Crispin Odey believes 2014 will be a year for hedge funds rather than long-only with the stock market set to get a lot more selective.
In a note to investors in his £1.7 billion Odey European fund, he said although he expects growth to surprise on the upside, particularly in the US, interest rate rises will introduce a new set of challenges.
‘This is the year, especially in the US, where growth should surprise on the upside. With that will come questions about how quickly interest rates might normalise,’ Odey said.
‘We have often written about how overdue the replacement cycle is. Is this the year when orders blow the socks off forecasts? We think it is but we have thought so for a few years now.’
Although this may sound bullish on the face of it, Odey questions the duration of the upturn, saying house building will be the key indicator to watch. He said the improvement in the housing market has been driven by the fall in prices in the wake of the financial crisis and the low cost of money. To sustain this, he said consumer confidence needs to improve markedly.
‘Enduring demand will be driven by people feeling that employment prospects are sufficiently buoyant and wage rises reassuringly likely that it is worthwhile creating new families (and borrowing the money to buy the house),’ he said.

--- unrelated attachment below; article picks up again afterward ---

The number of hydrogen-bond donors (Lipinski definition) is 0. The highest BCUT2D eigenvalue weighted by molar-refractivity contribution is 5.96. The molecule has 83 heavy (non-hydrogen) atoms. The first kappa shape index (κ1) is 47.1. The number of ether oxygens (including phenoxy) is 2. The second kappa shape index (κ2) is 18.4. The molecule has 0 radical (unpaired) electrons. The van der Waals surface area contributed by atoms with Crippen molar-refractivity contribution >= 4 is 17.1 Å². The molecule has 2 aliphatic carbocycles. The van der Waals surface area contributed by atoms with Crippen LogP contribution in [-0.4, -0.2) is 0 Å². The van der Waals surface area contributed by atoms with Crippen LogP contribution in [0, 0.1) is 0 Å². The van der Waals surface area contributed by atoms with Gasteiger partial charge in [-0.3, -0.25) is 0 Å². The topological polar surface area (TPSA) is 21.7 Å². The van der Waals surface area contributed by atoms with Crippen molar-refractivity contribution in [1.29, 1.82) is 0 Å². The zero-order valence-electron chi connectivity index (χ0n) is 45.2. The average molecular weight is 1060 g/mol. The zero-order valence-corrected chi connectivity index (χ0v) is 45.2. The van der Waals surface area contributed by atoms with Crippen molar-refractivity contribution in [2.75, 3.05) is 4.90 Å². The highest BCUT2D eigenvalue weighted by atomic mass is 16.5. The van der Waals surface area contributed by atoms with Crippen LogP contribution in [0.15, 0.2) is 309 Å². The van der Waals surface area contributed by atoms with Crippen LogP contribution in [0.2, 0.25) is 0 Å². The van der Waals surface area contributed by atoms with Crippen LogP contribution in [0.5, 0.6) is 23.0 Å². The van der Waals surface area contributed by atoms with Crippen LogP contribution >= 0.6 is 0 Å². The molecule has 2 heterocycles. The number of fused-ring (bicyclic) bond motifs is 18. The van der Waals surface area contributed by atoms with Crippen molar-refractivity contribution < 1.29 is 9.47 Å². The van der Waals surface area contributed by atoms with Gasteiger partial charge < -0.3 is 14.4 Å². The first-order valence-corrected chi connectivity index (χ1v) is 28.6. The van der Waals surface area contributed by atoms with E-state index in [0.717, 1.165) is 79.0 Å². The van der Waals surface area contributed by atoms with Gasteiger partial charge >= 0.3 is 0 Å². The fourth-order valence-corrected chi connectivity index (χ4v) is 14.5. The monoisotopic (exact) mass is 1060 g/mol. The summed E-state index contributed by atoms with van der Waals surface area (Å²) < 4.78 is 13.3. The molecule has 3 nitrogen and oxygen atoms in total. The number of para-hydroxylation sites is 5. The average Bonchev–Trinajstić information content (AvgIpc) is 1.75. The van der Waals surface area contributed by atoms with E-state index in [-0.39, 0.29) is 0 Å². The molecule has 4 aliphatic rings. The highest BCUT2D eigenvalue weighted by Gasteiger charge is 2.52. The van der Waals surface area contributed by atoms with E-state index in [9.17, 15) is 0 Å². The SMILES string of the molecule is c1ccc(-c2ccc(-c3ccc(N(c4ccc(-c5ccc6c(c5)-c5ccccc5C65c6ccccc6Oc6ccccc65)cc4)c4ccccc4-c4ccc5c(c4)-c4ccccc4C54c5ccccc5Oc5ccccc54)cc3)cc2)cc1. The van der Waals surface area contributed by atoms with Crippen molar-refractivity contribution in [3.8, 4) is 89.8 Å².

‘Is this likely? US house builders on 10x EV/EBIT against 13 x EV/EBIT in the UK tell you that US investors are still not believers.’
Despite this cautiousness, he believes investors can still make attractive returns this year because there is ‘enough in the soil and in the air to grow what we want’. However, he says investors will need to be far more selective.
‘A world which grows produces different problems, and rising rates, even if in real terms they are falling, will paid to the more idle speculative bubbles around,’ he said.
‘A year more for the hedge funds than the long equity funds, I suspect.’
The Odey European fund was up 25.8% in 2013, compared to the MSCI Europe's 19.9% rise.